Friday, March 02, 2007

Apple info...and thats all folks...

I will answer a couple of popular questions about my presentation. Other than this I feel Jon and I have proved we found vulnerabilities and attempted to work with Apple. This is now a dead subject for me. The presentation and code samples should be up on both our site ( and the Blackhat site soon.

I thought you said it was a hijack yet you only showed a DoS.
Yup, I showed a crash. I didn’t feel the need to do the do the entire hijack for two reasons: Apple already confirmed that this vulnerability leads to remote code execution (they said so in the advisory here). Everybody that was running a sniffer during my talk now has a copy of the DoS code. The demo had two parts. I showed the crash happening on a 10.4.6 machine since it didn't have any of the airport patches. I then rebooted into 10.4.8 and the crash no longer happened. I did this to prove that the Airport patches issued on Sept 21st, 2006 fixed the problem I was demoing. The only real change to airport code was the security fixes that were issued.

Why not just release everything?
You see the correspondence between my email address at my former employer and anybody is not my property. That correspondence owned by my former employer. Due to legal reasons I can’t just release them, and then I would be violating employment agreements. This is what got Mike Lynn into a lot of trouble.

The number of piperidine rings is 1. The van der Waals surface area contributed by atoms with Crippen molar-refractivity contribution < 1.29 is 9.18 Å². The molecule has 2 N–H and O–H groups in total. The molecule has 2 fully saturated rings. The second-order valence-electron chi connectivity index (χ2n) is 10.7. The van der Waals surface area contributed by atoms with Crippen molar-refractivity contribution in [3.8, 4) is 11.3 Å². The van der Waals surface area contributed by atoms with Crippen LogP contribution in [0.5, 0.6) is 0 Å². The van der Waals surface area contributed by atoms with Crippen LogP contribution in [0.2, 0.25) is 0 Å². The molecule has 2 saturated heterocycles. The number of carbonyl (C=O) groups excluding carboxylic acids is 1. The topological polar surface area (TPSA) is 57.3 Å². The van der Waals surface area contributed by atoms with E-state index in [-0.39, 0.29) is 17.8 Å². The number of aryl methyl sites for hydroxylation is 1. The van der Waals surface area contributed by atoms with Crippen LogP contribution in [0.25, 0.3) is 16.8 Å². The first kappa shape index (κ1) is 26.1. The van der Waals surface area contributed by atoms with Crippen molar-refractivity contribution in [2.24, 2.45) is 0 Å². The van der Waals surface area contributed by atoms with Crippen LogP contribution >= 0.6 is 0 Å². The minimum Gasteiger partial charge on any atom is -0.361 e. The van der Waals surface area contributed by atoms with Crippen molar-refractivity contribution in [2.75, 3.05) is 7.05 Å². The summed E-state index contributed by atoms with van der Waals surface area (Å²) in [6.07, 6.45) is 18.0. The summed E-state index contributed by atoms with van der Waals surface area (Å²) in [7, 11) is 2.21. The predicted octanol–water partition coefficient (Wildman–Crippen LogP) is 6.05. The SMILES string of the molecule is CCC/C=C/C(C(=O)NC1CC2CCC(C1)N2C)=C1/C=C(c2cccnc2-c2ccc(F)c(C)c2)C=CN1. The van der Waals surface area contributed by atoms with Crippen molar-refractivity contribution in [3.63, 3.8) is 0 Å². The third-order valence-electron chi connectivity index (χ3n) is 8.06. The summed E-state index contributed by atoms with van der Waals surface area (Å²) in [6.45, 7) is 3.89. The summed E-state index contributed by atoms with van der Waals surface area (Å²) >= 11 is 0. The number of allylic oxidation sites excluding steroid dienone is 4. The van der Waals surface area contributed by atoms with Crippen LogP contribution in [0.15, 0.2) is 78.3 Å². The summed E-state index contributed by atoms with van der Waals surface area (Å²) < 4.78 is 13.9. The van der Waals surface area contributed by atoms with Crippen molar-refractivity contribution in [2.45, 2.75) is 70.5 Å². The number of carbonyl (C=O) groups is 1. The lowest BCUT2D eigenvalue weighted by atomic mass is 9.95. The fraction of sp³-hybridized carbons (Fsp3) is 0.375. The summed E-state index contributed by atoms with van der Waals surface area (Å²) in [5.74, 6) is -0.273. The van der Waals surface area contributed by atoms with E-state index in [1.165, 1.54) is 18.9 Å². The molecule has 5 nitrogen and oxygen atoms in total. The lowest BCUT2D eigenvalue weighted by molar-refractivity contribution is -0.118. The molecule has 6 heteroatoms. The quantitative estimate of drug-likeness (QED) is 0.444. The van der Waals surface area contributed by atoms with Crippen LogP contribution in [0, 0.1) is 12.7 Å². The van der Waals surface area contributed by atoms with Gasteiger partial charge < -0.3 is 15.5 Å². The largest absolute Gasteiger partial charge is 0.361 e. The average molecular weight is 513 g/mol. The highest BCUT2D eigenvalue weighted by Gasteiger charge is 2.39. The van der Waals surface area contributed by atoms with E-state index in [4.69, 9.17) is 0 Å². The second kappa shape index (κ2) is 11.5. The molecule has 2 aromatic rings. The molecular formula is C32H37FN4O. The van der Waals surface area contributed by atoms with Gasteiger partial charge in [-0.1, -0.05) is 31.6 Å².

You just reversed the patches and found what you then showed on stage.
I find this to be a funny argument. If I have the skills to reverse the patches and do a binary difference analysis of them, why couldn’t I use those same skills to find the bugs in the first place (they weren’t hard to find). This argument also doesn’t take into account the fact that I showed that the first crash of the exploit occurred on Jul 15th, 2006, or emails to Apple helping them build a wifi auditing box (A linux machine with madwifi patched with LORCON) and pointed them to a vulnerability that was fixed in their patches (a problem with overly long SSIDs). The picture below is from the day I bought the Macbook, July 15th 2006. This crash occurred because I was fuzzing other devices and the Macbook crashed before I got to run the initial setup.

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